Joseph Gordon-Levitt……….Neil McCormick
Brady Corbet……….Brian Lackey
Elisabeth Shue……….Mrs. McCormick
Mary Lynn Rajskub………Avalyn Friesen
Bill Sage……….Coach Heider
Lisa Long……….Mrs. Lackey
Tartan Films and TLA Releasing present Mysterious Skin. Based on a novel by Scott Heim. Running time: 99 minutes. Unrated.
For all the talk Brokeback Mountain has been getting of late, you’d think the topic of homosexuality had never been depicted in cinema before. But it’s not just the idea of two men in love that is stirring up controversy; it’s the way it is being presented on screen. The same can be said for Mysterious Skin, a new film by Gregg Araki. Most notably known for the low budget satire The Doom Generation, Araki delivers his most compelling work to date: a drama about child abuse and its lingering influence on two children.
At the beginning of the film a small boy says, “The summer I was 8 years old, five hours disappeared from my life.” He remembers the Little League game where it started to rain, and the next thing he can recall is being found hiding in his basement at home; blood from a nosebleed had stained his shirt. For the next ten years this boy would continue to have blackouts and nosebleeds and dream about that rainy night.
This boy’s name is Brian Lackey. His hair is disheveled and the glasses he wears are much too big for his face. He’s shy and withdrawn. When Brian is 18 the glasses seem to fit him just fine, but the awkwardness is still there.
Neil McCormick was a teammate of Brian’s back in Little League. As an only child his promiscuous mother pretty much left him in the care of his baseball coach (Bill Sage). This didn’t bother Neil, as his coach looked like one of those guys in all the Playgirl magazines his mom kept hidden underneath the bed. So for the summer of 1981, the coach and Neil have a love affair. Neil was willing and enthusiastic about the relationship as he was enamored with the coach ever since the two were first introduced on the baseball field. Years later Neil matures into a gay hustler, who is content to turning tricks in the city park.
Gregg Araki takes his time allowing the two stories to play out as he crosscuts between each boy’s journey through adolescence and self-discovery; he is also comfortable lingering on some more disconcerting aspects. Any movie about child abuse is not for the weak of heart, especially if the abuse is sexually motivated. That’s what makes Mysterious Skin such a harrowing experience. Araki pulls no punches when showing the malicious beating and rape the teenage Neil McCormick (Joseph Gordon-Levitt) endures by one of his “johns”. The aftereffects include a busted lip, bruises and swelling on his chest and back, and a bitter taste of reality.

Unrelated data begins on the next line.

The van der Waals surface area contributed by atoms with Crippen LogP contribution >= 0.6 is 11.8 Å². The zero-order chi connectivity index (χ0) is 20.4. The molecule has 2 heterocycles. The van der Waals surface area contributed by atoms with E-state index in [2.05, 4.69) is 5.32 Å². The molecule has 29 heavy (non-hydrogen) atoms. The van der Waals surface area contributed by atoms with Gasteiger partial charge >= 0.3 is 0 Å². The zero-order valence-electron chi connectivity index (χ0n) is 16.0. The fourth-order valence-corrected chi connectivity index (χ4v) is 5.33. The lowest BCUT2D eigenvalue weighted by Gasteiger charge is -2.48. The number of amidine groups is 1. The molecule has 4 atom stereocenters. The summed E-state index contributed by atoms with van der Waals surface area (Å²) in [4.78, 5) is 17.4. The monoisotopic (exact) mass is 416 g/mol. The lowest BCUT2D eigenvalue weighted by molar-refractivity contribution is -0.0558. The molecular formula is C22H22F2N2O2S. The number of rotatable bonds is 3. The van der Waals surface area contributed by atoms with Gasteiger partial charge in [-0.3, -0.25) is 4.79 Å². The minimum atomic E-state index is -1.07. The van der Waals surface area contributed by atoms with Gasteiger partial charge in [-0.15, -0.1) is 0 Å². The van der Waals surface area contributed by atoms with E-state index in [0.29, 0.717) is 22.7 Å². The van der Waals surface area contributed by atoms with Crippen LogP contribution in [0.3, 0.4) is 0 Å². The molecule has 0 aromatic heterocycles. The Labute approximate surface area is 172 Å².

That being said, the sexual acts aren’t played out for gratuitous decadence, as the director handles this adaptation of Scott Heim’s semi-autobiographical novel with the utmost sensitivity. In the scenes with the child actors who play Brian and Neil – George Webster and Chase Ellison, respectively – Araki was careful, only showing what needed to be seen, and letting us visualize the rest.
While Brady Corbet (Thirteen) is compelling as the 18-year-old Brian Lackey – totally immersing himself in the role – it is Joseph Gordon-Levitt’s performance as Neil McCormick that is the most engaging and sad at times. Much like Brian, his character is detached ever since that summer. Unlike Brian, though, Neil remembers everything that transpired. Those treasured moments with the coach had a powerful effect on the dangerous direction Neil’s sexual lifestyle would take. He has a willingness to do anything his customers want. That’s why some scenes involve johns performing fellatio or him getting stoned. But the tenderest moment is Neil’s encounter with a dying AIDS victim. “This is going to be the safest encounter you’ve ever had,” the john says. “If you just rub my back. I really need to be touched.”